At the termination of World War II, the advent of atomic destruction alerted the medical profession to the great need for emergency stockpiling of plasma and plasma substitutes. At present, three plasma substitutes are widely used, dextran, polyvinylpyrrolidone, and oxypolygelatin. "Plasma volume expander" is the accepted name for these materials, since there is no true substitute for plasma or whole blood. Plasma expanders may be divided into four groups: (1) Blood derivatives: albumin, plasma, and modified globin; (2) modified proteins: gelatin and oxypolygelatin; (3) polymerized cabohydrates: dextran; (4) plastics: polyvinylpyrrolidone.1a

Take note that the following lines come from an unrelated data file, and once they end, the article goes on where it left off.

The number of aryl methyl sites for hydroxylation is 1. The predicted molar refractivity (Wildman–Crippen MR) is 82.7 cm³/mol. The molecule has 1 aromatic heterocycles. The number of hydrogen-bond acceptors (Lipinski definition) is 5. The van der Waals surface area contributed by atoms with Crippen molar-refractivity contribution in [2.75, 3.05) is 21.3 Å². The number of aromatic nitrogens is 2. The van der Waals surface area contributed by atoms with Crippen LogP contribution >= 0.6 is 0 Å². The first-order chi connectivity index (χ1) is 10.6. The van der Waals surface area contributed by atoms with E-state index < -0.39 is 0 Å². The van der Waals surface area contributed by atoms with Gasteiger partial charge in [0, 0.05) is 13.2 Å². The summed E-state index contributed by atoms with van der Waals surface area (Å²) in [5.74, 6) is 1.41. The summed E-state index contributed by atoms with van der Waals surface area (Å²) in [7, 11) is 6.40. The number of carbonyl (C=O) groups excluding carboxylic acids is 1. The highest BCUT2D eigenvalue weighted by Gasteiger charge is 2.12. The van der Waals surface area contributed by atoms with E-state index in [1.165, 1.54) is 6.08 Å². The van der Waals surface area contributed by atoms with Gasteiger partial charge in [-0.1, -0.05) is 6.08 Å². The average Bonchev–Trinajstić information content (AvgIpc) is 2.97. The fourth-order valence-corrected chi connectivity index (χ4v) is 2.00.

My clinical experience with plasma volume expanders has been limited almost entirely to the evaluation of dextran. I have had very little experience with polyvinylpyrrolidone, and I have not used oxypolygelatin in any of my studies.
METHOD AND MATERIALS
I have administered more than 500 infusions of dextran (Plavolex), in 6% isotonic sodium chloride solution during an 18 month
Bowman HW. CLINICAL EVALUATION OF DEXTRAN AS A PLASMA VOLUME EXPANDER. JAMA. 1953;153(1):24–26. doi:10.1001/jama.1953.02940180026009